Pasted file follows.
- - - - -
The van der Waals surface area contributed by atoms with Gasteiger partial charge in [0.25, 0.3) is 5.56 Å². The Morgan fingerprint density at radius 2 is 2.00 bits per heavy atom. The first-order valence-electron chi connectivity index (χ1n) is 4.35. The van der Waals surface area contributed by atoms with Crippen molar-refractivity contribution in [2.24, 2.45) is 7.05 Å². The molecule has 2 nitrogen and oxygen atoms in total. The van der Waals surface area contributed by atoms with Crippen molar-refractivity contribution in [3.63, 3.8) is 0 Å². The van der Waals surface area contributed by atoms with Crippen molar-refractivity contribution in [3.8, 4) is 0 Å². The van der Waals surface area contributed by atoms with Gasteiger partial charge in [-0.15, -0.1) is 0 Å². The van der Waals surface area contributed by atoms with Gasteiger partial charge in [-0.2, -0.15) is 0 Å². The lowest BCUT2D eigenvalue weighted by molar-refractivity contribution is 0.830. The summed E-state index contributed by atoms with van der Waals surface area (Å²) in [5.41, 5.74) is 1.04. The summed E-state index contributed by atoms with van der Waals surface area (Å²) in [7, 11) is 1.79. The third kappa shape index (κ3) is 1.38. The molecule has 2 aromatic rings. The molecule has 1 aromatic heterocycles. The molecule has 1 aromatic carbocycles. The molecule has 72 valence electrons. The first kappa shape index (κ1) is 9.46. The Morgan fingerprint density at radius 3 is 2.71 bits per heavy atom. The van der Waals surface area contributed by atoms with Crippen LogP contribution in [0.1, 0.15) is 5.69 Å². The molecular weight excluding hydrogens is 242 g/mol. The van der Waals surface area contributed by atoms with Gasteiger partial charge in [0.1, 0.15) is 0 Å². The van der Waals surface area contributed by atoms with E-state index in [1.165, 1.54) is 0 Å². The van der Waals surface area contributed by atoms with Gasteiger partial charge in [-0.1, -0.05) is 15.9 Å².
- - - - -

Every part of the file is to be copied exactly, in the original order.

The van der Waals surface area contributed by atoms with Gasteiger partial charge in [0.25, 0.3) is 5.56 Å². The Morgan fingerprint density at radius 2 is 2.00 bits per heavy atom. The first-order valence-electron chi connectivity index (χ1n) is 4.35. The van der Waals surface area contributed by atoms with Crippen molar-refractivity contribution in [2.24, 2.45) is 7.05 Å². The molecule has 2 nitrogen and oxygen atoms in total. The van der Waals surface area contributed by atoms with Crippen molar-refractivity contribution in [3.63, 3.8) is 0 Å². The van der Waals surface area contributed by atoms with Crippen molar-refractivity contribution in [3.8, 4) is 0 Å². The van der Waals surface area contributed by atoms with Gasteiger partial charge in [-0.15, -0.1) is 0 Å². The van der Waals surface area contributed by atoms with Gasteiger partial charge in [-0.2, -0.15) is 0 Å². The lowest BCUT2D eigenvalue weighted by molar-refractivity contribution is 0.830. The summed E-state index contributed by atoms with van der Waals surface area (Å²) in [5.41, 5.74) is 1.04. The summed E-state index contributed by atoms with van der Waals surface area (Å²) in [7, 11) is 1.79. The third kappa shape index (κ3) is 1.38. The molecule has 2 aromatic rings. The molecule has 1 aromatic heterocycles. The molecule has 1 aromatic carbocycles. The molecule has 72 valence electrons. The first kappa shape index (κ1) is 9.46. The Morgan fingerprint density at radius 3 is 2.71 bits per heavy atom. The van der Waals surface area contributed by atoms with Crippen LogP contribution in [0.1, 0.15) is 5.69 Å². The molecular weight excluding hydrogens is 242 g/mol. The van der Waals surface area contributed by atoms with Gasteiger partial charge in [0.1, 0.15) is 0 Å². The van der Waals surface area contributed by atoms with E-state index in [1.165, 1.54) is 0 Å². The van der Waals surface area contributed by atoms with Gasteiger partial charge in [-0.1, -0.05) is 15.9 Å².